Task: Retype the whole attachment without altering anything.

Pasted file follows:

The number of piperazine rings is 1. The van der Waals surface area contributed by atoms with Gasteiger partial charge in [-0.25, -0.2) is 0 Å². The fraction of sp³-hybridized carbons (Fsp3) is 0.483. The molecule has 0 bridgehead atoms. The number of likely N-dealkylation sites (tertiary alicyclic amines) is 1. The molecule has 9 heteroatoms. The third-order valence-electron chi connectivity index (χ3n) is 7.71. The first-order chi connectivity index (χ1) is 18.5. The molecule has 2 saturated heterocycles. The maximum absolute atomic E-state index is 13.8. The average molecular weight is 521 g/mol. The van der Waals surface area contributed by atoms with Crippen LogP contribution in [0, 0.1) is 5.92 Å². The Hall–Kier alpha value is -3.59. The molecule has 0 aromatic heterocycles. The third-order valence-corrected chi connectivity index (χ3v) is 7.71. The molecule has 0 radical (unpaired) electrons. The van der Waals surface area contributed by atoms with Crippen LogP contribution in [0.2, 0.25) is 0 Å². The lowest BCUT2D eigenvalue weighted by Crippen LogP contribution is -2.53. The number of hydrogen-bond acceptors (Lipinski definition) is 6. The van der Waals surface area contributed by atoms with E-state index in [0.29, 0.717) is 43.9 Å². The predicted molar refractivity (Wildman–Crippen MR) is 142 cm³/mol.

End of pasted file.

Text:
The number of piperazine rings is 1. The van der Waals surface area contributed by atoms with Gasteiger partial charge in [-0.25, -0.2) is 0 Å². The fraction of sp³-hybridized carbons (Fsp3) is 0.483. The molecule has 0 bridgehead atoms. The number of likely N-dealkylation sites (tertiary alicyclic amines) is 1. The molecule has 9 heteroatoms. The third-order valence-electron chi connectivity index (χ3n) is 7.71. The first-order chi connectivity index (χ1) is 18.5. The molecule has 2 saturated heterocycles. The maximum absolute atomic E-state index is 13.8. The average molecular weight is 521 g/mol. The van der Waals surface area contributed by atoms with Crippen LogP contribution in [0, 0.1) is 5.92 Å². The Hall–Kier alpha value is -3.59. The molecule has 0 aromatic heterocycles. The third-order valence-corrected chi connectivity index (χ3v) is 7.71. The molecule has 0 radical (unpaired) electrons. The van der Waals surface area contributed by atoms with Crippen LogP contribution in [0.2, 0.25) is 0 Å². The lowest BCUT2D eigenvalue weighted by Crippen LogP contribution is -2.53. The number of hydrogen-bond acceptors (Lipinski definition) is 6. The van der Waals surface area contributed by atoms with E-state index in [0.29, 0.717) is 43.9 Å². The predicted molar refractivity (Wildman–Crippen MR) is 142 cm³/mol.